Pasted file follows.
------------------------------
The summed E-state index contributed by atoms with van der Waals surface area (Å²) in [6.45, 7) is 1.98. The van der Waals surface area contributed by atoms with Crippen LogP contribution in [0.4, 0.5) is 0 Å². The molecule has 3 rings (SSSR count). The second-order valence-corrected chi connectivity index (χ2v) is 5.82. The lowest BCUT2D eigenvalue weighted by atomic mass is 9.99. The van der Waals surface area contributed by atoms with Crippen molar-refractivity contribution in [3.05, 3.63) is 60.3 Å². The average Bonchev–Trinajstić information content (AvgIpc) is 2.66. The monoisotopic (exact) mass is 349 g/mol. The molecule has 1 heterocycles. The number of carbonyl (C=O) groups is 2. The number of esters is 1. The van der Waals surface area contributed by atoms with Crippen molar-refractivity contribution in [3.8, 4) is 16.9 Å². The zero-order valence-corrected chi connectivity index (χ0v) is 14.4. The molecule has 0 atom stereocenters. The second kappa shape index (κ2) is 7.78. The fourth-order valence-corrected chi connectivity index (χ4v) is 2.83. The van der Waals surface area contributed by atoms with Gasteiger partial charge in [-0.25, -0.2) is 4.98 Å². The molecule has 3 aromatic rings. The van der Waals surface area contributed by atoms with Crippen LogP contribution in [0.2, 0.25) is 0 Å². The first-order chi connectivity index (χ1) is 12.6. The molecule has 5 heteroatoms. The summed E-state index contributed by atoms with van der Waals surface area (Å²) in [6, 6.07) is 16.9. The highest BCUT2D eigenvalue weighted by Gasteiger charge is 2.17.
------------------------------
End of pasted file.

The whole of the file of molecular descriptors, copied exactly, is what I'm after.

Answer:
The summed E-state index contributed by atoms with van der Waals surface area (Å²) in [6.45, 7) is 1.98. The van der Waals surface area contributed by atoms with Crippen LogP contribution in [0.4, 0.5) is 0 Å². The molecule has 3 rings (SSSR count). The second-order valence-corrected chi connectivity index (χ2v) is 5.82. The lowest BCUT2D eigenvalue weighted by atomic mass is 9.99. The van der Waals surface area contributed by atoms with Crippen molar-refractivity contribution in [3.05, 3.63) is 60.3 Å². The average Bonchev–Trinajstić information content (AvgIpc) is 2.66. The monoisotopic (exact) mass is 349 g/mol. The molecule has 1 heterocycles. The number of carbonyl (C=O) groups is 2. The number of esters is 1. The van der Waals surface area contributed by atoms with Crippen molar-refractivity contribution in [3.8, 4) is 16.9 Å². The zero-order valence-corrected chi connectivity index (χ0v) is 14.4. The molecule has 0 atom stereocenters. The second kappa shape index (κ2) is 7.78. The fourth-order valence-corrected chi connectivity index (χ4v) is 2.83. The van der Waals surface area contributed by atoms with Gasteiger partial charge in [-0.25, -0.2) is 4.98 Å². The molecule has 3 aromatic rings. The van der Waals surface area contributed by atoms with Crippen LogP contribution in [0.2, 0.25) is 0 Å². The first-order chi connectivity index (χ1) is 12.6. The molecule has 5 heteroatoms. The summed E-state index contributed by atoms with van der Waals surface area (Å²) in [6, 6.07) is 16.9. The highest BCUT2D eigenvalue weighted by Gasteiger charge is 2.17.